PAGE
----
The time limit governing service of process for federal civil actions is found in Rule 4(m).
The gist: get the summons served in 90 days or you’re out, counsel.
But the 90-day deadline only applies if the defendant is in the United States. Outside the U.S., you’re under a reasonable diligence standard, and that usually means that you must start the ball rolling within 90 days. You’re not dilatory. You don’t sandbag. Your feet aren’t dragging like a sailor on his third day of liberty in Singap… okay, I belabor the point.
This week’s amendments don’t do a whole lot to Rule 4, but the change does clarify a very nit-picky problem. The old 4(m):
This subdivision (m) does not apply to service in a foreign country under Rule 4(f) or 4(j)(1).
The nit-picky problem: 4(f) deals with individuals, and 4(j)(1) with foreign states.* The old rule seemingly omitted service on entity defendants, so the committee notes say this:
Rule 4(m) is amended to correct a possible ambiguity that appears to have generated some confusion in practice. Service in a foreign country often is accomplished by means that require more than the time set by Rule 4(m). This problem is recognized by the two clear exceptions for service on an individual in a foreign country under Rule 4(f) and for service on a foreign state under Rule 4(j)(1). The potential ambiguity arises from the lack of any explicit reference to service on a corporation, partnership, or other unincorporated association. Rule 4(h)(2) provides for service on such defendants at a place outside any judicial district of the United States “in any manner prescribed by Rule 4(f) for serving an individual, except personal delivery under (f)(2)(C)(i).” Invoking service “in the manner prescribed by Rule 4(f)” could easily be read to mean that service under Rule 4(h)(2) is also service “under” Rule 4(f). That interpretation is in keeping with the purpose to recognize the delays that often occur in effecting service in a foreign country. But it also is possible to read the words for what they seem to say—service is under Rule 4(h)(2), albeit in a manner borrowed from almost all, but not quite all, of Rule 4(f).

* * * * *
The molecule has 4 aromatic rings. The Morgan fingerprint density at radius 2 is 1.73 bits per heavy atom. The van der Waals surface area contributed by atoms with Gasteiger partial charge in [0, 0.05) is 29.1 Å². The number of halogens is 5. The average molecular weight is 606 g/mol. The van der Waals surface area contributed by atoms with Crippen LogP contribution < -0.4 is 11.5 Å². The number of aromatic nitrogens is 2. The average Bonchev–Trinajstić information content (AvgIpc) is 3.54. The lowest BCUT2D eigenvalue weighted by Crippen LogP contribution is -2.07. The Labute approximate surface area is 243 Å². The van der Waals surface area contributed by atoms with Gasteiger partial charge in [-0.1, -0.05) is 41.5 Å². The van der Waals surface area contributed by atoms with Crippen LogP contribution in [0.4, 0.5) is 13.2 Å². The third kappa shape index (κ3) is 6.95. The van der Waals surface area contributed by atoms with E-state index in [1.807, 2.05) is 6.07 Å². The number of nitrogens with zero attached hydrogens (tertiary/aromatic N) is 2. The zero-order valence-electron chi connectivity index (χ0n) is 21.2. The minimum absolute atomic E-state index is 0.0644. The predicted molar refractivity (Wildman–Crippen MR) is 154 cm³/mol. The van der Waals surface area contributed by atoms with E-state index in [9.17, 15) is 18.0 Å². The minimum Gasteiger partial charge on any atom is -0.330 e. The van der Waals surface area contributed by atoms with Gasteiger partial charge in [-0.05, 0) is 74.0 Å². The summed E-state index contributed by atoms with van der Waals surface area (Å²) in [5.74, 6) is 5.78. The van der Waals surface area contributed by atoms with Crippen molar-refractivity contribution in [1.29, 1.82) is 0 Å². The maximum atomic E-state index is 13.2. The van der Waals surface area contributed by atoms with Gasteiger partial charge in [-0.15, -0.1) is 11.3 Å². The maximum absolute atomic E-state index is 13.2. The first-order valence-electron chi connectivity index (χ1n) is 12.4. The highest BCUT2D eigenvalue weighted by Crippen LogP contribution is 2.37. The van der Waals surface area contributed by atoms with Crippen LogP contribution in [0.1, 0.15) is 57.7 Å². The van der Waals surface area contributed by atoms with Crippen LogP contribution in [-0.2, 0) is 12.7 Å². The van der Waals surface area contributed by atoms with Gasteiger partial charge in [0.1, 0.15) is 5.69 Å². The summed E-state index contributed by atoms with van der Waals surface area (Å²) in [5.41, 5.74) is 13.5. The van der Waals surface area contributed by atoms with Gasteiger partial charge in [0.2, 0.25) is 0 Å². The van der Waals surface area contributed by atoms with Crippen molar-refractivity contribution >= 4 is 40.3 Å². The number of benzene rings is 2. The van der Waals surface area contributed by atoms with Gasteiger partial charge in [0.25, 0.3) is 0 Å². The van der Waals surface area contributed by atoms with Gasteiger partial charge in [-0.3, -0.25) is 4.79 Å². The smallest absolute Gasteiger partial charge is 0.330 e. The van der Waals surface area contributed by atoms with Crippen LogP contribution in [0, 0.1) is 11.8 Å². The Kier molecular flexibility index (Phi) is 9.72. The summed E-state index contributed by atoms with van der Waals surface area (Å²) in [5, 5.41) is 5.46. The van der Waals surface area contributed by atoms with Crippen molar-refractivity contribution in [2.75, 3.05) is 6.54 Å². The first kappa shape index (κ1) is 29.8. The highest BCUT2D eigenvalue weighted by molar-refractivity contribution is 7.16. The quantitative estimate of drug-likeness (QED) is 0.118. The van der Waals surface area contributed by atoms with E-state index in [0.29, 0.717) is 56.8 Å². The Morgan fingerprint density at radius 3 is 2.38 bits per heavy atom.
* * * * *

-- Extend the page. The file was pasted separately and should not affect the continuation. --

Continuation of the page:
Really, any reasonable reading of 4(h)(2) ought to eliminate the confusion:
(h) Serving a Corporation, Partnership, or Association. Unless federal law provides otherwise or the defendant’s waiver has been filed, a domestic or foreign corporation, or a partnership or other unincorporated association that is subject to suit under a common name, must be served:
(2) at a place not within any judicial district of the United States, in any manner prescribed by Rule 4(f) for serving an individual, except personal delivery under (f)(2)(C)(i).
(Emphasis mine.) Rather a tempest in a teacup, because it’s awfully implausible to argue that “oh, no, your honor… if the drafters had meant for corporations to be included, they’d have written the rule more artfully.” Oh, how we lawyers love to manipulate the hell out of language.
But the revision negates the question entirely.
*Regarding 4(j)(1), a shameless plug: pay particular attention to the Foreign Sovereign Immunities Act, the subject of an excellent article by my colleagues Victoria Valentine, Shelli Barish Feinberg, and Simone Fabiili in the Michigan State International Law Review. I was honored to contribute a bit to the cause. More importantly, Victoria was just elected to the bench, so congratulations are in order. Oakland County was the real winner in that race.